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Nanotechnology: Tracking food from farm to fork…and you right along with it

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Marti Oakley (c)copyright 2011 All Rights Reserved

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Noting “certain food-related ailments” this committee failed to ask the most obvious and relevant question: 

If these ailments are a result of the food we are eating…..what is the underlying problem with the food?  And why would finding a remedy for this increase in possibly deadly ailments include further contamination and adulteration of the food supply with nano-chips? 

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I had come across an article in the Dairy Reporter last year, about the coming plans to insert nano-technology into food.  In the article from DR: Nanotechnology in food: What’s the big idea? By Caroline Scott-Thomas, 26-Jul-2010 this observation was made: 

“At IFT’s nanoscience conference last week, major industry players discussed how to avoid a rerun of the GMO debacle with consumers – with some saying that one solution could be to say nothing about introducing nanotechnology in foods and to do it anyway.”

We all have enough experience with today’s bio-pirates who are openly colluding with the USDA, FDA and anyone else in government, like “Dirty Harry” Reid NV (D), who single-handedly and unanimously cast the one vote needed to pass the fake food safety bill, to know that food safety and longer shelf life is most likely not what this technology is actually intended to do.  As it is, most products on the shelves of stores now are so chemically laden and contain so much gmo that I doubt spoilage is an option. After all….can chemicals, pesticides and herbicides actually rot?    More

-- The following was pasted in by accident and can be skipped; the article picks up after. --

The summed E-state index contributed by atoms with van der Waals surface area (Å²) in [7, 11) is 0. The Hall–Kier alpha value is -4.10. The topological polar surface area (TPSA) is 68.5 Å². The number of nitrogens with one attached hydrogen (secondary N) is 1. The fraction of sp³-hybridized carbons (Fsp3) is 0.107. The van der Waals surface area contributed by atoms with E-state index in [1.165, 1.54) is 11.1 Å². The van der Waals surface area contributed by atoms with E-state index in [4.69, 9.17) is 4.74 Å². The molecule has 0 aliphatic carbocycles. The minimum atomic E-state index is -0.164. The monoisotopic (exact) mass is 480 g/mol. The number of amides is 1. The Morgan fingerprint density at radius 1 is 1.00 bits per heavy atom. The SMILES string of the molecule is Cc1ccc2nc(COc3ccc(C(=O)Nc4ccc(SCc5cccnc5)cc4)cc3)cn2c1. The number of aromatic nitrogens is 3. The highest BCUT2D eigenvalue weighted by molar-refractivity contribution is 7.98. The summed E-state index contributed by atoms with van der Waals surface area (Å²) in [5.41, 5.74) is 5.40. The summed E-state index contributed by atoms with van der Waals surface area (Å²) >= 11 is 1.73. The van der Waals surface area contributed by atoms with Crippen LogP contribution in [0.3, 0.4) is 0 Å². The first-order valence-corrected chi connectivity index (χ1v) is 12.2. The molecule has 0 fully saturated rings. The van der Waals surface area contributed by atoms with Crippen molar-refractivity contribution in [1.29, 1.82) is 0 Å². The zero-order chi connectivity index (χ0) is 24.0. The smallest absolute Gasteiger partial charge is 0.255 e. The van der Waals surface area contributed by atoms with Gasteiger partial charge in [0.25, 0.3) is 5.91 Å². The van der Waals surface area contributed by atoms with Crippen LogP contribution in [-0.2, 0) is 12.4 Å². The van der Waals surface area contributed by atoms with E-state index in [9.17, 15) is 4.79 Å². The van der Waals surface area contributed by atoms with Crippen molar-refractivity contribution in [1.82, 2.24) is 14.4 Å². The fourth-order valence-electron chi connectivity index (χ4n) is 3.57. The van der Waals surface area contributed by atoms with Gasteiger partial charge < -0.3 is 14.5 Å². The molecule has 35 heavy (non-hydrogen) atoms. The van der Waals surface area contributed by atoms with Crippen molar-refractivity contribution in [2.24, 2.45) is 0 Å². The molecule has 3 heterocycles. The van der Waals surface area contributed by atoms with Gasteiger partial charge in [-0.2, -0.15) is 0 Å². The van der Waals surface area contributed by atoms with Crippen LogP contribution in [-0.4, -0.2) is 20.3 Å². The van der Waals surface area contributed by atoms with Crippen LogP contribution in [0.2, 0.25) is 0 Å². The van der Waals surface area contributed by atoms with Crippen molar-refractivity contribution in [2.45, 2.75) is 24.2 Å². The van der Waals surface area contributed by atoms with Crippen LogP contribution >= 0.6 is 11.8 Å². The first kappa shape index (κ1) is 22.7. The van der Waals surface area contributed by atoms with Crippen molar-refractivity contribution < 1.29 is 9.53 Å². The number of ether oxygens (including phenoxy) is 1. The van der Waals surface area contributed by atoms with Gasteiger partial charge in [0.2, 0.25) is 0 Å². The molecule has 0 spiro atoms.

Four To Eight Year Olds Searched For Weapons! (UPDATE)

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Lynn Swearingen (c) copyright 2010 ALL RIGHTS RESERVED

Interesting news.

The Rutherford Institute site explains exactly why the American People cannot question these searches:

A federal court has dismissed a Fourth Amendment lawsuit filed by The Rutherford Institute challenging the Transportation Security Administration’s (TSA) airport security screening policy of requiring air passengers to either submit to virtual strip searches involving advanced imaging technology (AIT), which exposes intimate details of a person’s body to government agents, or submit to highly invasive pat down searches during which TSA agents may go so far as to reach inside a traveler’s pants. U.S. District Court Judge Henry H. Kennedy, Jr., justified his dismissal by declaring that the court has no jurisdiction over the case, citing a secret order issued by the TSA which requires that the D.C. Court of Appeals hear any reviews of TSA orders. Insisting that it contains “sensitive security information,” the government has yet to make public the order embodying the TSA enhanced screening procedures.

Secret orders? More

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